Shame on the Palestinians for having plenty of good – and valid – reasons for why their pursuit of justice, accountability and equality is important.

    >> “Because this is my identity.”

    He’s not defined by a belief in justice, morality and equality, but by a desire for Jewish supremacism in a supremacist “Jewish State”. Pathetic.

  6. James Canning
    James Canning
    March 20, 2014, 2:51 pm

    One supposes the Israel lobby forces some waffling on this issue by the O administration.

  7. HarryLaw
    March 20, 2014, 3:35 pm

    If Netanyahu was serious about wanting others to recognize Israel as “The Jewish state” he should go to the UN and officially change the name of ‘Israel’ to the ‘Jewish state of Israel’, like the Islamic Republic of Iran for instance. of course he is not serious.

    • Bumblebye
      March 20, 2014, 5:24 pm

      Mmmm. Small problem with that Harry. Won’t he be asked what the borders of this “Jewish State of Israel” are? I rather doubt he’ll want to declare the same ones as of May 15 1948! Yet would his declaration of any different borders be deemed legally acceptable?!

  8. Justpassingby
    March 20, 2014, 3:43 pm

    Not so fast. US government often refer Israel as the jewish state.

  9. German Lefty
    German Lefty
    March 20, 2014, 4:54 pm

    I just tried to listen to the J Street town hall. However, I had to stop after 11 minutes. I couldn’t stand it any longer. “If we don’t have a two-state solution, we don’t have a Jewish state.” – Such statements are so nauseating. This gang of criminals doesn’t care about justice.

  10. Mike_Konrad
    March 20, 2014, 6:26 pm

    I was opposed to this peace deal from the beginning.

    Neither side will make enough fundamental concessions for the other side to agree.

    Obama will not get another Nobel Prize to share with Kerry.

    • Talkback
      March 20, 2014, 7:37 pm

      Me, too. I think the international community should intervene and throw Israel out of occupied Palestine. You can’t make peace with someone who implements his draft of the Balfour Declaration.

    • talknic
      March 20, 2014, 8:10 pm

      Mike_Konrad Neither side will make enough fundamental concessions for the other side to agree”

      How strange… The Palestinians have already conceded more that half “ of what remained of Palestine after Israel was proclaimed and recognized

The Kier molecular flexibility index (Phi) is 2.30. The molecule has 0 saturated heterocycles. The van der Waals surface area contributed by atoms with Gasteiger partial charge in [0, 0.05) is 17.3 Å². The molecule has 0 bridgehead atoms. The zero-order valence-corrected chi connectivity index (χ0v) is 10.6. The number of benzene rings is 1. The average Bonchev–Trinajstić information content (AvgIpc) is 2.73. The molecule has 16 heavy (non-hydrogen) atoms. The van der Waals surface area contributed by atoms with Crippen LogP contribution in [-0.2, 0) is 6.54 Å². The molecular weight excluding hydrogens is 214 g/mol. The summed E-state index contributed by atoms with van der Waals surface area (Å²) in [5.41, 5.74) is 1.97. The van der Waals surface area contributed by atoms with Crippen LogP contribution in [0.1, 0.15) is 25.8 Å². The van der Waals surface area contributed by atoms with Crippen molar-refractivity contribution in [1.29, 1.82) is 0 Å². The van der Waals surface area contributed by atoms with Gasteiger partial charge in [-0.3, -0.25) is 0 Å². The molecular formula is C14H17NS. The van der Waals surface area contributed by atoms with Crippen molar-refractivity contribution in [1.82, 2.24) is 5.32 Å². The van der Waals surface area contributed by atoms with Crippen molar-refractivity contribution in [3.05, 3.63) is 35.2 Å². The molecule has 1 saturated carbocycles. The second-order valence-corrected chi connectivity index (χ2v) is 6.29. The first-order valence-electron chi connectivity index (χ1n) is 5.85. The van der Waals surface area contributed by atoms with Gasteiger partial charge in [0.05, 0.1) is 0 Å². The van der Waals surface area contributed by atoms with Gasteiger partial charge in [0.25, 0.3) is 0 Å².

The Palestinians are under no legal obligation to have ceded any territory to Israel and are under no legal obligation to forgo any of their legal rights what so ever, even in negotiations

      They have already recognized the State of Israel

      Israel has offered, recognized and given precisely ……. nothing! Not one single thing! Nor has it adhered to its legal obligation to implement the legal rights of the Palestinians under International Law, relevant conventions and/or the UN Charter.

    • Sumud
      March 21, 2014, 1:27 am

      Neither side will make enough fundamental concessions for the other side to agree.

      Sorry, neither side…?

      Please name any concession Israel has made ever in any negotiation since Oslo.

      I’ve been asking zionists this question for years now and they can’t seem to name any.

      Are you are THE ONE Mike???

      • Sibiriak
        March 21, 2014, 4:18 am


        Please name any concession Israel has made ever in any negotiation since Oslo.

        Well, start from the premise that sharing (let alone giving sovereignty over) any inch of Eretz Israel with a non-Jew is a concession.

      • puppies
        March 21, 2014, 8:09 am

        @Sibiriak – When did the Zionist entity *share, as you say –or *give “sovereignty over any inch” of Palestine at any time? Oslo just established additional aboriginal police paid by EU-US taxpayers. Now they can cleanse out the population without fearing getting bitten.
        Is this the concession?

      • Sumud
        March 22, 2014, 10:40 pm


        I guess Mike_Konrad isn’t THE ONE and my quest will continue.

        Sibiriak ~ of course that’s the Israeli perspective but it is not based in reality or law. That’s the concession I’m looking for from Israel – and there has never been one that I can find or that any zionist will even claim.

        It totally destroys the “no partner for peace” and “generous offer” hasbara.

  11. Shingo
    March 20, 2014, 7:13 pm

    I was opposed to this peace deal from the beginning.

    Because you are opposed to peace.

  12. HarryLaw
    March 21, 2014, 7:11 am

    Meanwhile the settlements continue “Though the decisions hadn’t been officially announced to the public yet, Israel’s defense ministry has confirmed major steps toward two new rounds of settlement expansions adding up to 2,269 new homes in the occupied territories”. They must be waiting for Abbas to agree to extend the talks, for most humiliation purposes, better still if they can time the announcement to when Kerry visits and Abbas concedes [a twofer] the second they do so, the announcement will be made